University of Kansas

Here’s how KU tried to get Silvio De Sousa reinstated by the NCAA

Kansas athletic director Jeff Long further explained the NCAA reinstatement process of KU forward Silvio De Sousa on Saturday, saying the NCAA required certain stipulations before it would even consider KU’s request.

Long spoke during an impromptu press conference less than a half-hour before KU’s home game against Texas Tech. This was the day after the NCAA announced De Sousa would be suspended this season and next “because his guardian received payment from a university booster and agent and agreed to receive additional funds from the same person.”

“I have been involved in college athletics for many years and at many institutions. I’ve always respected the NCAA and trusted the process,” Long said Saturday. “But I must tell you. my faith has been shaken.”

Long explained that KU Athletics had worked for three months on De Sousa’s potential reinstatement, pressing the governing body for a resolution. He said one month ago, KU was alerted by the NCAA that it would only consider the request if the athletic department did two things: declare him ineligible and identify former Adidas representative T.J. Gassnola as an agent and booster of the program “only as a hypothetical for the purposes of reinstatement.”

Though KU’s staff disagreed with the NCAA on how to define Gassnola, who testified in federal court that he had made a $2,500 payment to De Sousa’s legal guardian Fenny Falmagne, Long said KU saw no other alternative and agreed to officially declare De Sousa ineligible on Jan. 13.

Nineteen days later, the NCAA sent KU its ruling.

“We considered many, many things through the process,” Long said. “In the end, we felt that was the best approach to take based on the information we had.”

Long did not further explain why the NCAA wanted KU to make clear this “booster” designation. This definition would make it seem that the NCAA might view Gassnola, whose texts sent to KU coach Bill Self and assistant coach Kurtis Townsend were shown as evidence in federal court, as a potential person with KU’s interests (or all Adidas schools, for that matter) in mind. Long was clear Saturday that KU declaring Gassnola a booster was only done for De Sousa’s reinstatement request and would not be KU’s stance for any future enforcement matters.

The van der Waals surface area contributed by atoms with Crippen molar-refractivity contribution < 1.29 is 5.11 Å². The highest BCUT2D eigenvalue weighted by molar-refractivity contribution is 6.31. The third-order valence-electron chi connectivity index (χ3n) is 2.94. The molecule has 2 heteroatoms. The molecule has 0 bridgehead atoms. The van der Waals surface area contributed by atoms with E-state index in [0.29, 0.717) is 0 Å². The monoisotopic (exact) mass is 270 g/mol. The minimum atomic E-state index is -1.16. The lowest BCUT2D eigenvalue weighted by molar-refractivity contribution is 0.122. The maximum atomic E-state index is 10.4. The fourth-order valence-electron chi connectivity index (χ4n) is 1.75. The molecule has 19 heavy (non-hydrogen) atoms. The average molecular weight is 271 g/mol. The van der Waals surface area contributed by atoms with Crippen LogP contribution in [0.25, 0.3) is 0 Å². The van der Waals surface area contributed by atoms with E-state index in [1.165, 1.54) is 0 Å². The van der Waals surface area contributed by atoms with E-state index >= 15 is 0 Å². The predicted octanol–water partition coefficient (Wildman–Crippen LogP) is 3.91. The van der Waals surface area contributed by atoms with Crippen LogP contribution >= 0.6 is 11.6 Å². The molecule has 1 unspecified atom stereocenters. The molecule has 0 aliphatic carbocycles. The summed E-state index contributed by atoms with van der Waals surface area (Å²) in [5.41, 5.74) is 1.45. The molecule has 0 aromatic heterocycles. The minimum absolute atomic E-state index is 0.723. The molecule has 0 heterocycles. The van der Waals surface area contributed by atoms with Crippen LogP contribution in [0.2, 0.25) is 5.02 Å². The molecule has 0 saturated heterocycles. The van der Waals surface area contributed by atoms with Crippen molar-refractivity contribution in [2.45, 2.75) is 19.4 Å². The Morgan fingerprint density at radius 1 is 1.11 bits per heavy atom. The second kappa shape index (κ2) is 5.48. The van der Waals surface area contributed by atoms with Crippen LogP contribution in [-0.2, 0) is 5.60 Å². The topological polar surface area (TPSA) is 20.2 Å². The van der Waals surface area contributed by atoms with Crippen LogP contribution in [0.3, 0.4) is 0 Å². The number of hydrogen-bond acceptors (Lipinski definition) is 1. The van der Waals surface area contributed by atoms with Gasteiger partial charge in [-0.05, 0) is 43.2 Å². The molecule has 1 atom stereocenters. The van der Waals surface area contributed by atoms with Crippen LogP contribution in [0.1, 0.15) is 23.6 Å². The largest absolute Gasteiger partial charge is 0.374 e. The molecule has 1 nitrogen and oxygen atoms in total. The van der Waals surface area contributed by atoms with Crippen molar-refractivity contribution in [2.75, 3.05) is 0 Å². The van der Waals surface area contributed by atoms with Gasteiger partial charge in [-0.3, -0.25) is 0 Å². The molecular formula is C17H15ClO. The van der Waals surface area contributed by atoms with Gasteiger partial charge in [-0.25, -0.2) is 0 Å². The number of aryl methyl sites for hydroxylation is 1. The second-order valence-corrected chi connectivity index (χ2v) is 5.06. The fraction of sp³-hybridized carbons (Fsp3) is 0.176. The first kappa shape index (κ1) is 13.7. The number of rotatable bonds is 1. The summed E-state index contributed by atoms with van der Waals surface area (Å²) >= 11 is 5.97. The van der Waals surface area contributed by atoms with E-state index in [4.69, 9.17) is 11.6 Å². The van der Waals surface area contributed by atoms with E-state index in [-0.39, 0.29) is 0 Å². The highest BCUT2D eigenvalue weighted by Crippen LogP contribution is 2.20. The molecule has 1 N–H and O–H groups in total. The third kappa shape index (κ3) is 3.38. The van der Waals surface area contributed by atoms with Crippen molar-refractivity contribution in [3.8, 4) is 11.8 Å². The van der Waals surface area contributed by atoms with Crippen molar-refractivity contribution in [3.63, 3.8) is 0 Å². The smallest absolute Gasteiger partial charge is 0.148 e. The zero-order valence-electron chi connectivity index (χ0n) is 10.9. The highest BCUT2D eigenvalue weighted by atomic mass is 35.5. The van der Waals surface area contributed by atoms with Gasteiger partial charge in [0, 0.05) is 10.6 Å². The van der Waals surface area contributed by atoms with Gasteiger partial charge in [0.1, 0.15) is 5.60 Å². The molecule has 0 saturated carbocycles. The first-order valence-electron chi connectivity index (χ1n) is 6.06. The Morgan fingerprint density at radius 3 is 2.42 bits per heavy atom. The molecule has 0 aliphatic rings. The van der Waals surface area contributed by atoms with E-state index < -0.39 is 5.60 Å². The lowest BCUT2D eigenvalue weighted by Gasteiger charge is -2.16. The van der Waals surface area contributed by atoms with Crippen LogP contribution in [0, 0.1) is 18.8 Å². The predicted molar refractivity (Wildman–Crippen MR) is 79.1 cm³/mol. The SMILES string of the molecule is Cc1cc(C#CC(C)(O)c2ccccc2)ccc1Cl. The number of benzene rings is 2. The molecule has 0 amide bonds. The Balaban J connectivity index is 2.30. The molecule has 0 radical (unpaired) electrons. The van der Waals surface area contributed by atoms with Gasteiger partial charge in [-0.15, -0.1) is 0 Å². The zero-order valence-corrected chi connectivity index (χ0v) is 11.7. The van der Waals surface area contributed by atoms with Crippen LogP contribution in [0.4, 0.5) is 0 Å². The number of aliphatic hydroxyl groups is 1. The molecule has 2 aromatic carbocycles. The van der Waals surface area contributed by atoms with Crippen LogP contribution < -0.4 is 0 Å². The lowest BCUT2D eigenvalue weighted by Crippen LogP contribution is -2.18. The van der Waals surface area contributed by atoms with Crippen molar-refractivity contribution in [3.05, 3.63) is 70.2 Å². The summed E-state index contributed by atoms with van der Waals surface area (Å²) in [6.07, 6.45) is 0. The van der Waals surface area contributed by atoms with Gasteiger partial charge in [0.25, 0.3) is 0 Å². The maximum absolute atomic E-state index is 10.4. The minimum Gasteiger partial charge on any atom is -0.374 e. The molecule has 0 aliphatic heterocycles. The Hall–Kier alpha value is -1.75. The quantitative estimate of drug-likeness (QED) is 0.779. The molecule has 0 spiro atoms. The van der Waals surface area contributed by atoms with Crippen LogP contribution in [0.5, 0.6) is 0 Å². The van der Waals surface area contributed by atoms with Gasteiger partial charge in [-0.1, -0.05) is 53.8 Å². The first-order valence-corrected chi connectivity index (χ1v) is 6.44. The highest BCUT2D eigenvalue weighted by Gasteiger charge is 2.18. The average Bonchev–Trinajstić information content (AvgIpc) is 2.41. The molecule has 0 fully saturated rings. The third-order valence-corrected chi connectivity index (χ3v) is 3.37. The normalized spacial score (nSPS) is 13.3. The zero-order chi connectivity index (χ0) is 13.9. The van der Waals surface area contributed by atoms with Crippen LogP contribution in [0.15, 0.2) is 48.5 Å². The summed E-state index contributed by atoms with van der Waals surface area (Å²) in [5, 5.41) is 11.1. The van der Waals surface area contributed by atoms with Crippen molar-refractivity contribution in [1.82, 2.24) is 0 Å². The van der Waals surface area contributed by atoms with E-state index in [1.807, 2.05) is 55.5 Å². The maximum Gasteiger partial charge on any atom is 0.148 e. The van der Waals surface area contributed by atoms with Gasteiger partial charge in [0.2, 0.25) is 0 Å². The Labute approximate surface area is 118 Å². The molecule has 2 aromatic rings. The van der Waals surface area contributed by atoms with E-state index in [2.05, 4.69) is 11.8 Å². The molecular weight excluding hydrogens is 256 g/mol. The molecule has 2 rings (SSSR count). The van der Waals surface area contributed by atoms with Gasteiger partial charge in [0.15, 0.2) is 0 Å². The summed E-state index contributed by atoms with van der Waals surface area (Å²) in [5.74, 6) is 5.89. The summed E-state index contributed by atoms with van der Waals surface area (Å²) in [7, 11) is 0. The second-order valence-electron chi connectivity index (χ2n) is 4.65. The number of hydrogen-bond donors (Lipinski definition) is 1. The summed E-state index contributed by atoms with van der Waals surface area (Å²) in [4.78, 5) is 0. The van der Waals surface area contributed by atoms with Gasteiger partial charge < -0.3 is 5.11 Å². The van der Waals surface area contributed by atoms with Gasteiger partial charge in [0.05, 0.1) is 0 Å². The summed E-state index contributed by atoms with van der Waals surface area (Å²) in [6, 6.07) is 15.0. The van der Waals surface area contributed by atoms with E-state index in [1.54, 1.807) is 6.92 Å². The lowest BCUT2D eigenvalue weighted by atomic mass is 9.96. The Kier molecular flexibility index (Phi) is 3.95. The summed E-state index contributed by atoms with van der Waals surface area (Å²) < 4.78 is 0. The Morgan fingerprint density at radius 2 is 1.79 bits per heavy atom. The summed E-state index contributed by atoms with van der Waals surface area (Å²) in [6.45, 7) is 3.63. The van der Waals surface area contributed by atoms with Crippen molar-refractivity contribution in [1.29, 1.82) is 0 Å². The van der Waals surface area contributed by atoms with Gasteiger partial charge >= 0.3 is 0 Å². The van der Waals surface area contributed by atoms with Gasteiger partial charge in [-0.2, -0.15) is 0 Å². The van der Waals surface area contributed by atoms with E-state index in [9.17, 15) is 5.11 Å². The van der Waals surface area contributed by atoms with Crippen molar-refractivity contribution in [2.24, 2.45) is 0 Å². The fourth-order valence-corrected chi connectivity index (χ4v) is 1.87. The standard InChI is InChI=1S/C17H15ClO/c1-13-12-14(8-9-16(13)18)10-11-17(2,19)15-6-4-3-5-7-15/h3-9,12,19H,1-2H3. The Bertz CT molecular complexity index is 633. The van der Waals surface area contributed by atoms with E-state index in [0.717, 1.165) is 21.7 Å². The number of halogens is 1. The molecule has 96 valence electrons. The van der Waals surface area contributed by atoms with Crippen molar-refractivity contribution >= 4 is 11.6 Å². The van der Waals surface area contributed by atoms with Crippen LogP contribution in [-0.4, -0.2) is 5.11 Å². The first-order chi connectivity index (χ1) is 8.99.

While working with the NCAA, Long said KU “provided every witness, every document, every piece of communication that they requested.” He also said KU held out De Sousa thoughout the process to make sure, if he did play, he would eligible and not jeopardize team results.

Long also was frustrated by the fact that the NCAA, throughout the ordeal, requested that coach Bill Self and De Sousa be told little information about what was happening.

KU will continue to pursue all appeal options, Long said, while admitting that any potential resolution would likely take weeks. In the meantime, De Sousa can continue to practice with the team while receiving his scholarship benefits.

“Make no mistake,” Long said. “We are determined to fight for Silvio and for fairness in this process.”





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Jesse Newell — he’s won an EPPY for best sports blog and previously has been named top beat writer in his circulation by AP’s Sports Editors — has covered KU sports since 2008. His interest in sports analytics comes from his math teacher father, who handed out rulers to Trick-or-Treaters each year.
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